Japan’s execution chamber opened to the press

Japan’s justice minister has allowed media to come in and look at the gallows where the executions take place:

Here is a video from TBS with more details. Apparently, the whole place smells like burning incense. The reporter has a good description of the room – 無機質 which literally means “inorganic” but I guess would be more naturally conveyed as sterile and banal.

The room is located at Tokyo Detention Center, which is a 20-minute or so walk from my house. It’s always a little disturbing to think this is where it all goes down.

I would strongly encourage people to read the NYT’s article, written by superstar Japan reporter Hiroko Tabuchi who should go down in history as their best ever Japan correspondent.

According to accounts in local news outlets, journalists were taken to the execution site in a bus with closed curtains, because its exact location is kept secret. There are seven such sites across Japan, the Justice Ministry said.

The journalists were led through the chambers, one by one: a chapel with a Buddhist altar where the condemned are read their last rites; a small room, also with a Buddha statue, where a prison warden officially orders the execution; the execution room, with a pulley and rings for the rope and a trapdoor where the condemned inmate stands; and the viewing room where officials witness the hanging.

The inmate is handcuffed and blindfolded before entering the execution room, officials said. Three prison wardens push separate buttons, only one of which releases the trapdoor — but they never find out which one. Wardens are given a bonus of about $230 every time they attend an execution.

Satoshi Tomiyama, the Justice Ministry official who later briefed the foreign news outlets and others excluded from the tour, said that wardens take the utmost care to treat death row inmates fairly and humanely.

The Buddha statues can be switched with an altar of the indigenous Japanese Shinto religion for followers of that faith, he said. For Christians, the prison provides a wooden cross. Inmates are given fruit and snacks before their execution, and sentences are not carried out on weekends, national holidays and around the New Year.

What amazes me is that this system has been in place for so long even when just about everyone, including death penalty supporters, knows there are serious problems. If nothing else, the government needs to reform the itinerary for carrying out executions. It just seems exceptionally cruel and Kafkaesque to keep the execution date secret for so many years and only tell them at the last minute. I also see no reason why the justice ministry should be allowed to hide their decision-making process on when to execute people.

24 thoughts on “Japan’s execution chamber opened to the press”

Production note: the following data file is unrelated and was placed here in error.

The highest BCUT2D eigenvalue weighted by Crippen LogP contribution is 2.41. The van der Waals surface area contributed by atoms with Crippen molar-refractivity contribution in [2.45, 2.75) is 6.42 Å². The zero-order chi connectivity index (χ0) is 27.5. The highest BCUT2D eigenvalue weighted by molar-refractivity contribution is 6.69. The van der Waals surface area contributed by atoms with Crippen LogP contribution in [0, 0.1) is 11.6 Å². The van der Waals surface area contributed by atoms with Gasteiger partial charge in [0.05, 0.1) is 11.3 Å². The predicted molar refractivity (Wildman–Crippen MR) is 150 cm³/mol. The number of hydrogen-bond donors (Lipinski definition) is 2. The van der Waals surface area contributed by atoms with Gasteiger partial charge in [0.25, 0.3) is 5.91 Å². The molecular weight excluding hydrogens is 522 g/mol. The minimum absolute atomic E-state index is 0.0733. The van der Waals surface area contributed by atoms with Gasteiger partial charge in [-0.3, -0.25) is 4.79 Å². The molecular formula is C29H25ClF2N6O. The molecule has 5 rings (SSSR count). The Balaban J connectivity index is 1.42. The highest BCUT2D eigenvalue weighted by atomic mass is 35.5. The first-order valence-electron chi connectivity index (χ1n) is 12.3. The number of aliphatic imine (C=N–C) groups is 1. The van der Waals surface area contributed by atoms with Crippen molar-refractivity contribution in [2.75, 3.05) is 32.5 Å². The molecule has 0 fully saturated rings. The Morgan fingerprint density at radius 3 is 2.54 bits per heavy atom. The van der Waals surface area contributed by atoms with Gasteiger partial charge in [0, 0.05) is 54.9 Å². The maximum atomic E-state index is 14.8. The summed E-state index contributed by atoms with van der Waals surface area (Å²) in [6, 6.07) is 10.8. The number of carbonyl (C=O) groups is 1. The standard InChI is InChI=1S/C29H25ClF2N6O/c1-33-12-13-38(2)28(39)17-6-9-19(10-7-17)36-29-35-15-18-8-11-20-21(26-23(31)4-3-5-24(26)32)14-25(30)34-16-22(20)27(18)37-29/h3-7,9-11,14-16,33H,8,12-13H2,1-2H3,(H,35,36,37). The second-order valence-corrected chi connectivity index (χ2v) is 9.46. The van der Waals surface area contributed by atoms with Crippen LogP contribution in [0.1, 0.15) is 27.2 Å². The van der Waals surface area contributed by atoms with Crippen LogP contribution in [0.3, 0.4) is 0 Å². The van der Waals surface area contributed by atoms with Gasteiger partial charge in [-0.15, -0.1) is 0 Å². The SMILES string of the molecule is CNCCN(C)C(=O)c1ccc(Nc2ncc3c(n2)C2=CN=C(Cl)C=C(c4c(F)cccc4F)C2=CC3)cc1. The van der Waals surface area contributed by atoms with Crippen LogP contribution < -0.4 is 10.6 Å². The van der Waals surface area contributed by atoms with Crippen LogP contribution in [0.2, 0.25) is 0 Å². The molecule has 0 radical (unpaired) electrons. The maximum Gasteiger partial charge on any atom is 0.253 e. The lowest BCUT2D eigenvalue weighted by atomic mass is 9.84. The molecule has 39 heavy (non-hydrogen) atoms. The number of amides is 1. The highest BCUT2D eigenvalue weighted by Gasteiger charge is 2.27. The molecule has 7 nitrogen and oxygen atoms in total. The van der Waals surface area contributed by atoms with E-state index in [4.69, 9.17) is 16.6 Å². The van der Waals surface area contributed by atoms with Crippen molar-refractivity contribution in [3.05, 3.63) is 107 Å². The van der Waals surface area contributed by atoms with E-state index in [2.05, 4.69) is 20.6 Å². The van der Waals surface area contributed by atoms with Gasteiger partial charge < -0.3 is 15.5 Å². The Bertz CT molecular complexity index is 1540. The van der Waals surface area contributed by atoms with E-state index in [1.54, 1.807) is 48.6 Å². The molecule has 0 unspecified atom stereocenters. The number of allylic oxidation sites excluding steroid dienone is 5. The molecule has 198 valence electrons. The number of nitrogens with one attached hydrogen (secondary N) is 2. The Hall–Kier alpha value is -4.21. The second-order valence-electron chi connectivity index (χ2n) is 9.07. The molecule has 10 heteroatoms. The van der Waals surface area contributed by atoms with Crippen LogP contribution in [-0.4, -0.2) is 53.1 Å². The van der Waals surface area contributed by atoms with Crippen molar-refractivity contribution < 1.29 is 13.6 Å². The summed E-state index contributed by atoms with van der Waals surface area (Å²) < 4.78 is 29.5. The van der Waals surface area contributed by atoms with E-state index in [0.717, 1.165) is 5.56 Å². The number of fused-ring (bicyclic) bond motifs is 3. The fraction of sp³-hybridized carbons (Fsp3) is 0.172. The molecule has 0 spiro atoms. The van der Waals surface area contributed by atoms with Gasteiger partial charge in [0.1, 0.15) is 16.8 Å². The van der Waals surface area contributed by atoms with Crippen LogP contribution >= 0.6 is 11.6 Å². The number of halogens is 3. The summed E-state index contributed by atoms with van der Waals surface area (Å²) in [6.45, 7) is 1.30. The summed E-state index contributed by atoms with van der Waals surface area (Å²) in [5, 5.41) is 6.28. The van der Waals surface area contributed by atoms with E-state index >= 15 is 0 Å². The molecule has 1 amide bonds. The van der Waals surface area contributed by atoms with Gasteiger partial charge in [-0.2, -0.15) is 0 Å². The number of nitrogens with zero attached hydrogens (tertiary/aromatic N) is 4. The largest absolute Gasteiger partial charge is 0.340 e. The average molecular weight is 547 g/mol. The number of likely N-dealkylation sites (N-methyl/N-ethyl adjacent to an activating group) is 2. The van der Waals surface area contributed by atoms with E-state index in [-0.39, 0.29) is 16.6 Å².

1. I’m also kind of freaked out by the fact that hanging is the method which is used. It seems brutal, and archaic. I realize any type of execution is horrible (I’m not a supporter of capital punishment), but lethal injection seems more humane (at least as humane as putting down an animal). Hanging usually breaks the neck, but I don’t know about this sort of method doing that versus strangling someone to death slowly and horribly.

    It’s all pretty gruesome, and, as you say, the fact that there is short notice makes it all that much worse.

  2. I only skimmed through the video, but I presume it didn’t mention anything about “sasaeyaku,” the poor guards who have to stand below the condemned and pull on them if they are not killed instantly by the hanging? They were the subject of the excellent fiction film “休暇” (Vacation) that was released last year, but I’ve yet to see their role mentioned in any of the news reports explaining the execution process.

  3. Adamu, would you care to explain why you think so highly of Hiroko Tabuchi? Nobody else I can think of has lavished her with such praise.

  4. I, for one, have words of praise for Tabuchi – her pieces are stylistically excellent, she gives a good sense of place in her writing, and she’s managed to largely avoid two of the more frustrating patterns in 2000s Japan writing – “OMG weird Japan” and “The Rise of Japanese Militarism”.

  5. Tabuchi is OK, but fairly typical among foreign reporters in going for human interest over depth, and lacking in skepticism required to see beyond the “buzz”. You can count on her to be a faithful echo of the popular perception of reality. Wasn’t she being roasted here a while back regarding her historical tone deafness?

  6. I criticized one part of one of her articles on JapanProbe one time, but that doesn’t mean that I have a problem with her body of work as a whole.

    There’s something to be said for human interest – much Japan reportage manages to be superficial AND dehumanizing.

  7. Perhaps one reason Tabuchi gets more of a pass is partly related to the fact that she’s accessible and seems likeable. She’s active on twitter and socializes regularly. It’s easier to give someone the benefit of the doubt if you know them, or feel you know them. I haven’t especially noticed her being a standout among foreign correspondents but I see that Adamu is talking specifically about the NYT roster.

  8. It just seems exceptionally cruel and Kafkaesque to keep the execution date secret for so many years and only tell them at the last minute.

    From what I have read of the system, the execution date isn’t “kept secret for years”, it isn’t even decided until the last minute. Once all appeals are exhausted the Justice Minister has to sign the execution order within a set period of time from the final court determination, as specified by law, and the execution must take place within a set period of time after the Justice Minister signs off. This came up when Justice Minister “Sonny” Chiba signed off on two executions earlier this summer, I forget the time limits now but I believe it was just a few weeks in the case of the Justice Minister having to sign, and just a few days from that signature to the execution date.

    In any event, surely it is crueler for the murderer to keep the victim’s execution date secret right up until the last minute? At least the inmate slated for the death penalty knows what is happening and has time to prepare themselves for the moment, their victim(s) wouldn’t even have gotten that – one moment they are living their lives as normal, they next they find themselves being killed. Pretty hard to have sympathy for a convicted murderer complaining abut “unfair treatment”.